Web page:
I have a freshette and have not been disappointed. It's made of hard plastic and comes with a separate funnel, unlike the go-girl which is one piece and seems to be made of a softer, rubbery material. According to the very outdated looking freshette website it even comes with a reusable pouch, but to be honest I just toss this in a side-pocket of my pack and wash it after every trip. Urine is sterile after all.

Whichever brand you choose, the most important part is mastering the art of the stand-and-tinkle. 

Peeing is natural. Peeing standing up for the first time is not. Here area few helpful tips to get you started:

  • As a girl, the sensation of peeing standing up is a new one. I highly recommend testing the yellow waters with your new funnel in the shower a 2-3 times to get used to it.
  • Your first time outside, be sure you have a good seal to avoid leakage.
  • Know you may get stage fright. That's okay. Give yourself a few minutes, but if it's not working put your funnel away and hold it until you're somewhere more private and can try again.
  • If you pee too fast you can overwhelm the funnel. This is rare, but be aware to control the flow to avoid overflow.
  • Remember to lean forward and drop the hips to put the funnel in the correct position. Don't try to be a hero and pee up a hill or into a wind. Even boys know better than that.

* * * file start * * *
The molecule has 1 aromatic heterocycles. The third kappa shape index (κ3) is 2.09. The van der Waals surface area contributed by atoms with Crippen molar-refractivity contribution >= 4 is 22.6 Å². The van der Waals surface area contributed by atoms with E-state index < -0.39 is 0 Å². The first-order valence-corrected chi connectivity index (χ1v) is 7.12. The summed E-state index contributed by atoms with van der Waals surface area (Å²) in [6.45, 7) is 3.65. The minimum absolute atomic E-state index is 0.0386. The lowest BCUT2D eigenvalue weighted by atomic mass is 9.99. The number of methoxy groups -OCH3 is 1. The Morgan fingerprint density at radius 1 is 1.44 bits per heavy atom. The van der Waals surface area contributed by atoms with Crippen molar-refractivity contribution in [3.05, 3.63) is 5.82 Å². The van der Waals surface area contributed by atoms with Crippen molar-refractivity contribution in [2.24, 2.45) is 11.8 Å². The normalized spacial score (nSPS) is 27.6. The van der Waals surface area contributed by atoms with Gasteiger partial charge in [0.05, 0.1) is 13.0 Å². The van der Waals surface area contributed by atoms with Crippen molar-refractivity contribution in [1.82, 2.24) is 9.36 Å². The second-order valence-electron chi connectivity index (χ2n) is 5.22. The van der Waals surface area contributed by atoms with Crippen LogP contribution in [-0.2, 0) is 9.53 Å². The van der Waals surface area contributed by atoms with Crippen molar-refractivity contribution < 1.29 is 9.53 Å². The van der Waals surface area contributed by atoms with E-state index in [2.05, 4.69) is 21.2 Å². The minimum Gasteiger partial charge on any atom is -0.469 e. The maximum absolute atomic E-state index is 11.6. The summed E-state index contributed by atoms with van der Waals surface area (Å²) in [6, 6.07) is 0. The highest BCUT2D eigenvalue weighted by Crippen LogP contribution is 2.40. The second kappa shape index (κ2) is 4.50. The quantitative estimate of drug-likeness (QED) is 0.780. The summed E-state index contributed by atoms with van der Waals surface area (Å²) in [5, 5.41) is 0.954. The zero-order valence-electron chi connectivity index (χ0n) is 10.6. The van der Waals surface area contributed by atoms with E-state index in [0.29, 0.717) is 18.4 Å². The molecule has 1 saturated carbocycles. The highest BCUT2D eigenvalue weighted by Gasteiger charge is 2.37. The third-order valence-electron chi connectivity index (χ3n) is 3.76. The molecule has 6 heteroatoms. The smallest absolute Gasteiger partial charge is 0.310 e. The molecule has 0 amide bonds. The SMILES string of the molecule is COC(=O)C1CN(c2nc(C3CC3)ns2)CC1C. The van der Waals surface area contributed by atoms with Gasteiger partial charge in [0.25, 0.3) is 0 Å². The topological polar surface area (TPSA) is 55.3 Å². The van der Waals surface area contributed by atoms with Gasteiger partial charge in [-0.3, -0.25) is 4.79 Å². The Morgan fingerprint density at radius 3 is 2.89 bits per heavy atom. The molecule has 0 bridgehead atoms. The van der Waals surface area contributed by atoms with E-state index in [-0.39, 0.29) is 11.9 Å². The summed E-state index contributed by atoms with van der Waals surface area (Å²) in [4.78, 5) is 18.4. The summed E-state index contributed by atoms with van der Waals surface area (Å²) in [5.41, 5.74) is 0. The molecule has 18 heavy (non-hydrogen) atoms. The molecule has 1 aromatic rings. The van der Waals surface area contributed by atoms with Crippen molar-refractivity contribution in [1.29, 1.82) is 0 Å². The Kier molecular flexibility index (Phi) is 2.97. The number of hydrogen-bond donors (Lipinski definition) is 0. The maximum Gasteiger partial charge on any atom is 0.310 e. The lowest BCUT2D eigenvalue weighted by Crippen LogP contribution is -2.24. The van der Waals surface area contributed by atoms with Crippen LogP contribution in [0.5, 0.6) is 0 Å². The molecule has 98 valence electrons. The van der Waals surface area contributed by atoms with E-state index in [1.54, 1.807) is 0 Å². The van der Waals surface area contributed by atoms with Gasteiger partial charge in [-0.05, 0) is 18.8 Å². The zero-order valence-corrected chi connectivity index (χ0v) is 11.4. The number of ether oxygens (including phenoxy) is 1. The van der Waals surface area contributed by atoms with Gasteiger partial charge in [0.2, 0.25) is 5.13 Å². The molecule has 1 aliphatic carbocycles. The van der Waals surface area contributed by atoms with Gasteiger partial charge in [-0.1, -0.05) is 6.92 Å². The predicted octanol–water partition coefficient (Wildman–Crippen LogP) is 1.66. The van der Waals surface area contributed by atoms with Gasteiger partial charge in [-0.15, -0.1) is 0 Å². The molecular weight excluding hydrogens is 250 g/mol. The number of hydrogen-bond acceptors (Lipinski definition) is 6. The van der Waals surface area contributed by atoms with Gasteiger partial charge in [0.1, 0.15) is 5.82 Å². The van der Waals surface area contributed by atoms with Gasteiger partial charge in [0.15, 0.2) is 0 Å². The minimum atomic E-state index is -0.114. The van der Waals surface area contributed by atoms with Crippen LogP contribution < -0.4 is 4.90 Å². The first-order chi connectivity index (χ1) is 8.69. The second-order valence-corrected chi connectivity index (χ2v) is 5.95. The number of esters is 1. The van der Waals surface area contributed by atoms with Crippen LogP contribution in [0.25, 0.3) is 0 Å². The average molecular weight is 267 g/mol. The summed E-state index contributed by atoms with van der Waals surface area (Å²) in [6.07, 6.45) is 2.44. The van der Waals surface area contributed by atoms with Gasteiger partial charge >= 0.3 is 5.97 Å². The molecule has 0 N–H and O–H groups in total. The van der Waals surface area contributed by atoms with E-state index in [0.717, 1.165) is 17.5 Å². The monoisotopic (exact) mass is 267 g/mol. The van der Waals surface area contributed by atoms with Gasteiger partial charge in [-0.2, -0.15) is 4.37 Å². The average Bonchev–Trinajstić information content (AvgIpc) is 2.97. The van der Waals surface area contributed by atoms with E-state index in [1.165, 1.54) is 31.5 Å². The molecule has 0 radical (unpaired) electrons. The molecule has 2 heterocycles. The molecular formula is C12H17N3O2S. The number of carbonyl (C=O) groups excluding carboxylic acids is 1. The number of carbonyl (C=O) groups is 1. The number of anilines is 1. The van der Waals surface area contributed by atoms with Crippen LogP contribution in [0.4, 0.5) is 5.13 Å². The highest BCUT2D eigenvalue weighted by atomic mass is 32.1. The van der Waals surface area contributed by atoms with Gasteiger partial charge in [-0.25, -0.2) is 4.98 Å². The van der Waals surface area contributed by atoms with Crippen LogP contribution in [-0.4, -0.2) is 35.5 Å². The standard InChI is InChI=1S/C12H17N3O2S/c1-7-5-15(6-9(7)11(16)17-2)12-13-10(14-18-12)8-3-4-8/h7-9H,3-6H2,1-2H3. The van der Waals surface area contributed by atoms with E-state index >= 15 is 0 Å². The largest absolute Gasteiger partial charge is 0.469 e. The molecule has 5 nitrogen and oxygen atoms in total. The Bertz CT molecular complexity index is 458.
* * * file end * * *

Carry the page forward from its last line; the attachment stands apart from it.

• Because the "hose" portion of the funnel is wide (it doesn't pinch to a tight point like true male anatomy), it's hard to aim your stream in any particular direction. This means you won't be able to write your name in the snow like the boys without considerable effort. I know, I'm bummed too.
  • This last tip may feel like an overshare, but you are reading a blog about pee funnels so you should expect this: remember to hold out for the "last dribbles" to come out. Sometimes this takes a few seconds but it's well worth the wait. These little drops will come out whether you want them to or not, so better to wait and let them come out the funnel than rush and have it leak all over your undies.
When you're done, be sure to shake out your funnel (or I like to wipe it quickly with snow) and then place it back in it's "special sack" or put it back in your bag. And remember, always follow good principles of Leave No Trace when using the great outdoors as your restroom. The world is now your urinal, and with great power comes great responsibility.